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Comment: Re:In California switch to sonic.net (Score 1) 355

by mattis_f (#47771307) Attached to: Ask Slashdot: What To Do About Repeated Internet Overbilling?

Seconded - I've used Sonic for about 12 years - couldn't be happier. They've also gotten the big thumbs up from EFF for their privacy practices.

When I switched my service to DSL2 (should give up to 20Mb / second down) some years ago, they sent a technician to my place. He found that even though the building was close enough to their CO, the old copper wiring in the building meant I wouldn't be able to use the full 20Mb. So instead they suggested a cheaper and slower plan. I gotta say, an ISP who sends out a guy who explains they will take less money from me is pretty rare.

So, my connection is on paper fairly slow - 6Mbit down and 1 up. But on the other hand, I actually get that speed. It's enough to watch Netflix in HD. If I'm downloading something large (say, a linux image) I see my DL speed top out at about 650Kb/second, which means I am getting the whole 6 MBit. Day or night. (And again, that 6Mbit is because of my building, not because of Sonic!).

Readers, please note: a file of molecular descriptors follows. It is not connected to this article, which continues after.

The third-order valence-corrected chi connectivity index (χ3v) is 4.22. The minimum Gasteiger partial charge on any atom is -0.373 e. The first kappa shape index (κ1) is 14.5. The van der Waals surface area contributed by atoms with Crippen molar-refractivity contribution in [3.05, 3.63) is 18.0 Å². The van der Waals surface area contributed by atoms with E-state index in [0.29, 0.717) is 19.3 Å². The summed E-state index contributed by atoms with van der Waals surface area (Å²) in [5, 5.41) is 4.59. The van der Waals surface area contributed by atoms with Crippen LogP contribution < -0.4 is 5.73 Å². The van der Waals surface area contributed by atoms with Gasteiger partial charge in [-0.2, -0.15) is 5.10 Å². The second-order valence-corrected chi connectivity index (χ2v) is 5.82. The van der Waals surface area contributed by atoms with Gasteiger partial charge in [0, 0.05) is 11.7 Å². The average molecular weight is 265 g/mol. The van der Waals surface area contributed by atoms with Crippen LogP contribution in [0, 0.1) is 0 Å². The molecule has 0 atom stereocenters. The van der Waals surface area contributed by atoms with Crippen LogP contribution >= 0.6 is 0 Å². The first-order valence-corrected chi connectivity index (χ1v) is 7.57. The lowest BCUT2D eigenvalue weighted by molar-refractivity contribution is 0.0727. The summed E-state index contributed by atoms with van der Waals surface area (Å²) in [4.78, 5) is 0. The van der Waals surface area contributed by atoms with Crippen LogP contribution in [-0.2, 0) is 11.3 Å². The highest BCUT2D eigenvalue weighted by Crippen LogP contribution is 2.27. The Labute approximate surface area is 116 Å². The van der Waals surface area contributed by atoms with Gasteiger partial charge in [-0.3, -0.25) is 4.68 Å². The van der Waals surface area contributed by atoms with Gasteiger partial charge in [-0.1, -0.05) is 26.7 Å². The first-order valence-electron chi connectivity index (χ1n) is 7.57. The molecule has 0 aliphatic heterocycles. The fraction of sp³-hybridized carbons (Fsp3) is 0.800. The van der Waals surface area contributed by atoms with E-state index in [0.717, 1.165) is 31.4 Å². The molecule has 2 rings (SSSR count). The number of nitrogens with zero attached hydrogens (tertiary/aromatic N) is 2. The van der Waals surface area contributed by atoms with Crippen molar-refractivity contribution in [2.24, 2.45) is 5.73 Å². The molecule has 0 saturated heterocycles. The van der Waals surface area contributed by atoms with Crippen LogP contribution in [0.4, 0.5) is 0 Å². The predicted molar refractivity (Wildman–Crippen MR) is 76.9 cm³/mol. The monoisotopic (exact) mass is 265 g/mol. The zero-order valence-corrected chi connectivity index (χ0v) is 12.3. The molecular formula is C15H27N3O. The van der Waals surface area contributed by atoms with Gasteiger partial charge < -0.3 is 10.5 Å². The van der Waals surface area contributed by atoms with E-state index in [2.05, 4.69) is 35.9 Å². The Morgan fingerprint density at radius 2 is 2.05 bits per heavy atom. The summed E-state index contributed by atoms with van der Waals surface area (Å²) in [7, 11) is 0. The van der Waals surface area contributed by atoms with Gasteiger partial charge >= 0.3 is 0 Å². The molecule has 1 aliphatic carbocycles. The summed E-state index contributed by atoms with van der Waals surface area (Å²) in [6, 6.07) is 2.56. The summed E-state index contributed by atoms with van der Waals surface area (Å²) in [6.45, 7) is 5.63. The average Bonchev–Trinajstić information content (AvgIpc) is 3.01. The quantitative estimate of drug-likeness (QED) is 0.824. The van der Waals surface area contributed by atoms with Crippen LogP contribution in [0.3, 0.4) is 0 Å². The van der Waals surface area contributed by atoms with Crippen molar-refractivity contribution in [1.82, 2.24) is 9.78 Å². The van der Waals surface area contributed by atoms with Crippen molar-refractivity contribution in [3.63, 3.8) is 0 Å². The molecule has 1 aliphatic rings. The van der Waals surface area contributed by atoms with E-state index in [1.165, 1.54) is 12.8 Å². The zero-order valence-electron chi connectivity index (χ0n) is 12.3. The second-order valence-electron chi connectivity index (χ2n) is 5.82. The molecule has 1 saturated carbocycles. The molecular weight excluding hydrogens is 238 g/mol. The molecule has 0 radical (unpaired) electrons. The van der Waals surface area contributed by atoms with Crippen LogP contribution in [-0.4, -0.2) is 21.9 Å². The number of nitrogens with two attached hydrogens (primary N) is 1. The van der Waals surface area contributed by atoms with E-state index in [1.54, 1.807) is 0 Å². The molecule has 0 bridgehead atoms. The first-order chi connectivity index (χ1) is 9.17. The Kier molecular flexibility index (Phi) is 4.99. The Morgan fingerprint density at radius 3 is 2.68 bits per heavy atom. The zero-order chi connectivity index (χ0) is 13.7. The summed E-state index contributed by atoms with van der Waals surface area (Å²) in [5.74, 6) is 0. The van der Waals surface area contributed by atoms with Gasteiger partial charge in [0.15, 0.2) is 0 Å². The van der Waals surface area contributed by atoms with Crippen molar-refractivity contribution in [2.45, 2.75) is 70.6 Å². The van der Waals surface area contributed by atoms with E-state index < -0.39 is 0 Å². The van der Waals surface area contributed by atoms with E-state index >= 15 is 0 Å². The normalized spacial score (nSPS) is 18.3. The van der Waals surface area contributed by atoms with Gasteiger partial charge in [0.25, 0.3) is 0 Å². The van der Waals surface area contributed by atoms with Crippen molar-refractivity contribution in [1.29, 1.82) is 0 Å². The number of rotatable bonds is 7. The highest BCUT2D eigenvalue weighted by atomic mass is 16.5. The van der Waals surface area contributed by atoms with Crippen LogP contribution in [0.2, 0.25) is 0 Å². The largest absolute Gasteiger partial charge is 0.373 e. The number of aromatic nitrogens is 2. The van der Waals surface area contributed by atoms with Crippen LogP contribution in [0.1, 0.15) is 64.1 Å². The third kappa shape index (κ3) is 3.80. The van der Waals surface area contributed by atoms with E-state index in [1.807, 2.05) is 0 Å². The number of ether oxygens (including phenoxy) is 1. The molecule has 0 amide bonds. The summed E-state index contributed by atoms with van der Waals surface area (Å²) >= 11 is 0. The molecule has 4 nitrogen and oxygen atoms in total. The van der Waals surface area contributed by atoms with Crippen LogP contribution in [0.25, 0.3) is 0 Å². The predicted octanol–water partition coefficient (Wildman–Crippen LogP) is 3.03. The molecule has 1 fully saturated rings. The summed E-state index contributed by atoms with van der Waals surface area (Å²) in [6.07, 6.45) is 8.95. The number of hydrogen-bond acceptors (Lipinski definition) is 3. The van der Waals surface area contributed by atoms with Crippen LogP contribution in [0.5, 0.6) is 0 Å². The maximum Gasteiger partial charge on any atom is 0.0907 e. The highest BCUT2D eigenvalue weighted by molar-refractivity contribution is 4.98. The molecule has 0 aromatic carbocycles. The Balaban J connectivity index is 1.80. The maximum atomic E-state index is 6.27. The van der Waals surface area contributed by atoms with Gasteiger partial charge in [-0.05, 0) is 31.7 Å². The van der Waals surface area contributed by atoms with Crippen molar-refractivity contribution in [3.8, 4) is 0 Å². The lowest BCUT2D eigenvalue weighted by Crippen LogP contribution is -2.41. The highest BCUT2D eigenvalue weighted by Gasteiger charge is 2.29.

Always always check if you can get Sonic where you live.

Comment: what is so hard about this? (Score 3, Interesting) 132

by mattis_f (#46412761) Attached to: Oregon Withholding $25.6M From Oracle Over Health Website Woes

It's an honest question. I am a programmer of embedded systems and microcontrollers, my expertise is at the other end of the computing spectrum.

As much as I like to blame Oracle, the state may have added serious requirements at the last minute that complicated everything. These articles doesn't say anything about it. Same seems to go for all the troubled exchanges - so what's the problem?

Is there anyone on here with some insight?

Comment: Re:Samsung may be devious.... (Score 4, Informative) 102

by mattis_f (#42175311) Attached to: Ericsson Seeks US Import Ban On Samsung Products

From TFA:

The suits were filed because Ericsson said it could not reach a license agreement for its patents with Samsung on fair, reasonable and non-discriminatory (FRAND) terms after two years of negotiations. Samsung was asked to pay the same rate as its competitors, but Samsung refused, according to Ericsson.

Samsung had licensed Ericsson patents before. However, according to a statement released by Samsung last week, Ericsson demanded "significantly higher royalty rates for the same patent portfolio," adding that it planned to "take all necessary legal measures to protect against Ericsson's excessive claims."

Samsung used to license these patents, then stopped paying. They knew a lawsuit was coming, and decided it was a fight worth taking. I have no clue whether the fees requested by Ericsson are unreasonable or not - but there's no need for conspiracy theories or ulterior motives on this one.

Comment: Key part from TFA (what it's really about). (Score 4, Informative) 102

by mattis_f (#42175201) Attached to: Ericsson Seeks US Import Ban On Samsung Products